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The Leash, a tether for large outboard motors, entered the market in early 2016. They especially focus on preventing bass boat outboard motors from entering the boat after striking a floating, submerged, or fixed object.

Their patent application was filed 22 December 2015 and published 18 months later on 22 June 2017 by the U.S. Patent Office as Publication Number US2017/0174303 A1.

Roy John Grohler of Kentucky is the inventor. The patent is assigned to The Leash Tether LLC. of Kentucky.

The Leash: left and right views side by side

The Leash: left and right views side by side

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In December 2013 we published a report, Approaches to Prevent Outboard Motors From Flipping Into Boats After Striking Floating or Submerged Objects in which we identified several ways to prevent outboard motors from breaking off and flipping into boats after striking submerged objects. One of those was was active trim control (see pages 33-34 of our report) by using a magnetic fluid in the trim (tilt) cylinder and using position feedback (how far is the rod extended) during a log strike to adjust how much resistance the cylinder is applying to the upward swinging of the outboard. While the impacts are not as severe, the same approach is used for shocks on several cars.

Magnetic fluids are sometimes called Magneto-Rheological (MR) fluids. Also sometimes spelled as magnetorheological fluids. They change viscosity based on the presence of a magnetic field and upon its intensity.

Active control brings the ability to respond faster than existing systems and limit pressure overshoot today’s relief valves. It also provides the opportunity to measure the magnitude of the collision as it is occurring and then select the best way to respond or possibly to select one of several preprogramed ways to respond. One program could allow the outboard to rise up over the object before maximum resistance is applied (called trailover).

MR fluids are also currently used in some high end, rough water vessel chairs to dampen vibrations (protect your back in very rough water) for the U.S. Navy.

In January 2015, Brunswick filed a patent on this active trim cylinder approach that includes some interesting comments.

Brunswick’s patent, U.S. Patent 9,290,252 was issued 22 March 2016.

Delph Magneride image we posted with our discussion of using MagnetoRheolopical fluids in trim systems in 2013.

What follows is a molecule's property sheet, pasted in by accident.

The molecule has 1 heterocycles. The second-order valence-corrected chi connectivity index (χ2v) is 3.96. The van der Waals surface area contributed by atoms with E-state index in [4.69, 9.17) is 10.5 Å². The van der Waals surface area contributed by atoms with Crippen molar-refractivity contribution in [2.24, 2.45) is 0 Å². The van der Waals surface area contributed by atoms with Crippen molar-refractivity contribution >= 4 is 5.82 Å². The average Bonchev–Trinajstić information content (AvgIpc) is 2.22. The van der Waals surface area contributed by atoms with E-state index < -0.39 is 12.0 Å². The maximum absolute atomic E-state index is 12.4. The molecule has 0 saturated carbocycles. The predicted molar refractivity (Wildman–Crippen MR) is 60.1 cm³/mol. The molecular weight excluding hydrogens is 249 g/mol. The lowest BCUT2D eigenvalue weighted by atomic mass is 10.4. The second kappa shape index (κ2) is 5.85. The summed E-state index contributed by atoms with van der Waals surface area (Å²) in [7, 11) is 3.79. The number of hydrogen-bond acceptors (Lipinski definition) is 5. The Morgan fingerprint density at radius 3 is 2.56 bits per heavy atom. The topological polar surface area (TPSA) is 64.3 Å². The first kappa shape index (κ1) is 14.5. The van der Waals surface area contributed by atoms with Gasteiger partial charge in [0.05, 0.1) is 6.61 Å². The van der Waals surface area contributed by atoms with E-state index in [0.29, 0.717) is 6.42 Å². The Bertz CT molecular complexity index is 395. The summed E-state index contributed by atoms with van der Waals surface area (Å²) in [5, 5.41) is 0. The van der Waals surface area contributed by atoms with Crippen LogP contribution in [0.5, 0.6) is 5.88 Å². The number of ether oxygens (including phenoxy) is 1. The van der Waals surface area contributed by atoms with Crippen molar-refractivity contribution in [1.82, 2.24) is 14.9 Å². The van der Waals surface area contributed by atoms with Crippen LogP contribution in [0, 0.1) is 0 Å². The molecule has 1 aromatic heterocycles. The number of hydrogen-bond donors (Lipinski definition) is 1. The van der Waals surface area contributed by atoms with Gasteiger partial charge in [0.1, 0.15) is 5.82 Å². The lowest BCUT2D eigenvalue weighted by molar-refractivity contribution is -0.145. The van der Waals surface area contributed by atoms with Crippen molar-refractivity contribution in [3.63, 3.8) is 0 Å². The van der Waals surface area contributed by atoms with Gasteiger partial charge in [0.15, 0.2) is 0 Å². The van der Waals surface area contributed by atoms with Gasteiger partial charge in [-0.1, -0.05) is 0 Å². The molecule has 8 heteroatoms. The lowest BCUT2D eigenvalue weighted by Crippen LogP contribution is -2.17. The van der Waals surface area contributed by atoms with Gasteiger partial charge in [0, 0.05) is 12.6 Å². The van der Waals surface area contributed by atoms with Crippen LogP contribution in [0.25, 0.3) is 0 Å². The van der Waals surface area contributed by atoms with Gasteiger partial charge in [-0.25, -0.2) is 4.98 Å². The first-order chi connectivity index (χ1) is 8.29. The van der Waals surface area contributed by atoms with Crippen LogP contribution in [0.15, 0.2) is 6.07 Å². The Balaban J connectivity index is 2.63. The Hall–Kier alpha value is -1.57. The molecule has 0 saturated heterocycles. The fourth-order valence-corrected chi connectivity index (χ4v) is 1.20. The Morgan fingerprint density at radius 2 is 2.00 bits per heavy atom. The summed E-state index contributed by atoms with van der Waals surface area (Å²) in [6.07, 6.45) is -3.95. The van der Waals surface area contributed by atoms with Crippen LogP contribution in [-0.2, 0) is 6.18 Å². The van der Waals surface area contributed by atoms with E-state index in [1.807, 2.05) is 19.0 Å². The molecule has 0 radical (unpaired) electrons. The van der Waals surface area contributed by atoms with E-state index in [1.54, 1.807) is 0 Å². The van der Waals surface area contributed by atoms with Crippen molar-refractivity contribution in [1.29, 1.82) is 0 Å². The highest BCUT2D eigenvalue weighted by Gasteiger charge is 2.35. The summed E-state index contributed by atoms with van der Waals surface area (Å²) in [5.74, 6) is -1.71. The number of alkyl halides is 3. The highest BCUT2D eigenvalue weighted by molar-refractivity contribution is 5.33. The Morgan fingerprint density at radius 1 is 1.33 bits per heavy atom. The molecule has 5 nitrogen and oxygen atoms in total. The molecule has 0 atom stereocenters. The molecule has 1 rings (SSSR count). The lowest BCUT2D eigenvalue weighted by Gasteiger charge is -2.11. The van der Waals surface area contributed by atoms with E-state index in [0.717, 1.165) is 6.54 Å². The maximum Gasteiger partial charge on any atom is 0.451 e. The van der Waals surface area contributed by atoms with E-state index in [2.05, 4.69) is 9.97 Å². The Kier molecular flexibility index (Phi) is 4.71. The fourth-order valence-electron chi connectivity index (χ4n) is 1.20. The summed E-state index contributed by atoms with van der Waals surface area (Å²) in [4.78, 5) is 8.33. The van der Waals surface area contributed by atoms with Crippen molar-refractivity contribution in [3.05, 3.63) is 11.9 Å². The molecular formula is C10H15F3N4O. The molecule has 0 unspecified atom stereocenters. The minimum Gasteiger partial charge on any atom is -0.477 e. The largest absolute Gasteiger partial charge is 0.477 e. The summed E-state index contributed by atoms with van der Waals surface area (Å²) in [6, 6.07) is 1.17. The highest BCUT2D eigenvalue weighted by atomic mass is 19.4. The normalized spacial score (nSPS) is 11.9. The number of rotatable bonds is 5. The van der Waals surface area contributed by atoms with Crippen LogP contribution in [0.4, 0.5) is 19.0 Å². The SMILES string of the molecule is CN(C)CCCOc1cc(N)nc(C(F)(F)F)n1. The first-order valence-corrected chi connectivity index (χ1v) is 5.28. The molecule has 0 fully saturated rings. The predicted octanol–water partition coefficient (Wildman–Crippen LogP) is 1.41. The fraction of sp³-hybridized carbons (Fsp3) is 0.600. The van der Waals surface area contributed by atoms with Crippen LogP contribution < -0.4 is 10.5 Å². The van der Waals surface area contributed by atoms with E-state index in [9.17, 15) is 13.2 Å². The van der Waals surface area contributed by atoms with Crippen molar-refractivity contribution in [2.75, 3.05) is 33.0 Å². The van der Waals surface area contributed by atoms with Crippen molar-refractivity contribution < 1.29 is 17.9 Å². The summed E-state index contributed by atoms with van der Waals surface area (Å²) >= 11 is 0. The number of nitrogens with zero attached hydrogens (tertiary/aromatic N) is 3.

Delph Magneride image PropellerSafety.com posted with our discussion of using MagnetoRheolopical fluids in trim systems in 2013.

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We have previously written extensively on log strike testing, the variables involved, and more specifically on trying to prevent outboard motors from breaking off and entering boats after striking floating or submerged objects.

This installment focuses purely on durability testing of prototype outboards. It does NOT address the issue of outboard motors breaking off and flipping into boats, the need to make sure production outboards maintain the same durability, production quality control issues, design changes, or other issues. It purely focuses on developing a test stand and a test protocol to test a single prototype outboard motor for durability in striking floating or submerged objects.

Note – the Asian outboard manufacturers tend to refer to log strike testing by the phrase, driftwood testing.

Note – Log strike testing is DANGEROUS, please read the DISCLAIMER at the bottom of this post.

This post is not meant as a “pick one” offering. It is more of buffet from which manufacturers new to log strike testing consider picking some things if they like them and bring some of their own ideas to the table as well to create something that works for them at the stage they are now in.

On Water Log Strike Testing

Most major outboard manufacturers now have a log strike test procedure in place for durability testing of outboard motors. Some still perform on water testing by running flat bottomed boats over floating logs.